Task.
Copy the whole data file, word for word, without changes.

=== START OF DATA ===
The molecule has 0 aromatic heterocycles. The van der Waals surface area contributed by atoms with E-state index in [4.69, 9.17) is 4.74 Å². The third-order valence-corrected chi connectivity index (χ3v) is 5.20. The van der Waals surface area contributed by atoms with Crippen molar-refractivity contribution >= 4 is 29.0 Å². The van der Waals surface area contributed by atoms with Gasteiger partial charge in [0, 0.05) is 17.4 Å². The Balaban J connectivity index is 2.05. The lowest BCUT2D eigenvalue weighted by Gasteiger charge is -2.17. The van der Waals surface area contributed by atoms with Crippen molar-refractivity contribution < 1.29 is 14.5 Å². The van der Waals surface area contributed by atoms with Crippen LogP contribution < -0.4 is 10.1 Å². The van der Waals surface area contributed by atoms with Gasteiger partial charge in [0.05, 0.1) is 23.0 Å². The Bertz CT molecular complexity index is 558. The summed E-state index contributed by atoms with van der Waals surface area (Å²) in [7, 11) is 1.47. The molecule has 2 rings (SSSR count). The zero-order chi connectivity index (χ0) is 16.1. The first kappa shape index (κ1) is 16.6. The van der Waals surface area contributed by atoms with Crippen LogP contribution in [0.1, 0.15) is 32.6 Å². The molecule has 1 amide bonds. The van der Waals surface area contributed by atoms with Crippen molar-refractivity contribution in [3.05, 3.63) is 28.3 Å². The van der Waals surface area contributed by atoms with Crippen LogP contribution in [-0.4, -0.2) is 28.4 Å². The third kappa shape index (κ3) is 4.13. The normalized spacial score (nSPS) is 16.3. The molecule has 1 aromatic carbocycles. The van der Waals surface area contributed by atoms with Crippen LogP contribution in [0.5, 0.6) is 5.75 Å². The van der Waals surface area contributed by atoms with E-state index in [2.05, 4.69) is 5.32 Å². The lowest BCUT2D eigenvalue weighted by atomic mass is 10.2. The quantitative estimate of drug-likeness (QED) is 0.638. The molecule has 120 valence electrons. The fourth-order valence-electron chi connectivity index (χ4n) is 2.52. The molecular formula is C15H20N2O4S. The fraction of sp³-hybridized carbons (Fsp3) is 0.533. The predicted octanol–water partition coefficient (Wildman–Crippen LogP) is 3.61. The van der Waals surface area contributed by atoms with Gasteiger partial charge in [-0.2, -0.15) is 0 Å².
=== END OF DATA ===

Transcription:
The molecule has 0 aromatic heterocycles. The van der Waals surface area contributed by atoms with E-state index in [4.69, 9.17) is 4.74 Å². The third-order valence-corrected chi connectivity index (χ3v) is 5.20. The van der Waals surface area contributed by atoms with Crippen molar-refractivity contribution >= 4 is 29.0 Å². The van der Waals surface area contributed by atoms with Gasteiger partial charge in [0, 0.05) is 17.4 Å². The Balaban J connectivity index is 2.05. The lowest BCUT2D eigenvalue weighted by Gasteiger charge is -2.17. The van der Waals surface area contributed by atoms with Crippen molar-refractivity contribution < 1.29 is 14.5 Å². The van der Waals surface area contributed by atoms with Crippen LogP contribution < -0.4 is 10.1 Å². The van der Waals surface area contributed by atoms with Gasteiger partial charge in [0.05, 0.1) is 23.0 Å². The Bertz CT molecular complexity index is 558. The summed E-state index contributed by atoms with van der Waals surface area (Å²) in [7, 11) is 1.47. The molecule has 2 rings (SSSR count). The zero-order chi connectivity index (χ0) is 16.1. The first kappa shape index (κ1) is 16.6. The van der Waals surface area contributed by atoms with Crippen LogP contribution in [0.1, 0.15) is 32.6 Å². The molecule has 1 amide bonds. The van der Waals surface area contributed by atoms with Crippen molar-refractivity contribution in [3.05, 3.63) is 28.3 Å². The van der Waals surface area contributed by atoms with Crippen LogP contribution in [-0.4, -0.2) is 28.4 Å². The third kappa shape index (κ3) is 4.13. The normalized spacial score (nSPS) is 16.3. The molecule has 1 aromatic carbocycles. The van der Waals surface area contributed by atoms with Crippen LogP contribution in [0.5, 0.6) is 5.75 Å². The van der Waals surface area contributed by atoms with E-state index in [2.05, 4.69) is 5.32 Å². The lowest BCUT2D eigenvalue weighted by atomic mass is 10.2. The quantitative estimate of drug-likeness (QED) is 0.638. The molecule has 120 valence electrons. The fourth-order valence-electron chi connectivity index (χ4n) is 2.52. The molecular formula is C15H20N2O4S. The fraction of sp³-hybridized carbons (Fsp3) is 0.533. The predicted octanol–water partition coefficient (Wildman–Crippen LogP) is 3.61. The van der Waals surface area contributed by atoms with Gasteiger partial charge in [-0.2, -0.15) is 0 Å².